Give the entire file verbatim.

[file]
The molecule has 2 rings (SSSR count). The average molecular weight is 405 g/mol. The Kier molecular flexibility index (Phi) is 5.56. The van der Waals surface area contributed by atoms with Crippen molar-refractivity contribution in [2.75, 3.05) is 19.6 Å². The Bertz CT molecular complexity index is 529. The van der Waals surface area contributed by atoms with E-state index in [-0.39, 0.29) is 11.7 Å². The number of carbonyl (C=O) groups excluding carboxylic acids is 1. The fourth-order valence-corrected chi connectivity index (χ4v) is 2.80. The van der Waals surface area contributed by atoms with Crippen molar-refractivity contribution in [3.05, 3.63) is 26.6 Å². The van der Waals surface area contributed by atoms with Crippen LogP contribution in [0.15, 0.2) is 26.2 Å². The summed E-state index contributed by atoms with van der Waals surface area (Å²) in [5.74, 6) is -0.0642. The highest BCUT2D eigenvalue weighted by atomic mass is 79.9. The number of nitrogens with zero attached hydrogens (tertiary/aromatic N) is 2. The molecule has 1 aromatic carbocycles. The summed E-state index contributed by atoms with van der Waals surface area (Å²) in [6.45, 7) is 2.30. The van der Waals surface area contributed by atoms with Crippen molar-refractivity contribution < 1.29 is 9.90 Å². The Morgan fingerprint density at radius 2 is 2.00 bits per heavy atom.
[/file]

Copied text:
The molecule has 2 rings (SSSR count). The average molecular weight is 405 g/mol. The Kier molecular flexibility index (Phi) is 5.56. The van der Waals surface area contributed by atoms with Crippen molar-refractivity contribution in [2.75, 3.05) is 19.6 Å². The Bertz CT molecular complexity index is 529. The van der Waals surface area contributed by atoms with E-state index in [-0.39, 0.29) is 11.7 Å². The number of carbonyl (C=O) groups excluding carboxylic acids is 1. The fourth-order valence-corrected chi connectivity index (χ4v) is 2.80. The van der Waals surface area contributed by atoms with Crippen molar-refractivity contribution in [3.05, 3.63) is 26.6 Å². The van der Waals surface area contributed by atoms with Crippen LogP contribution in [0.15, 0.2) is 26.2 Å². The summed E-state index contributed by atoms with van der Waals surface area (Å²) in [5.74, 6) is -0.0642. The highest BCUT2D eigenvalue weighted by atomic mass is 79.9. The number of nitrogens with zero attached hydrogens (tertiary/aromatic N) is 2. The molecule has 1 aromatic carbocycles. The summed E-state index contributed by atoms with van der Waals surface area (Å²) in [6.45, 7) is 2.30. The van der Waals surface area contributed by atoms with Crippen molar-refractivity contribution < 1.29 is 9.90 Å². The Morgan fingerprint density at radius 2 is 2.00 bits per heavy atom.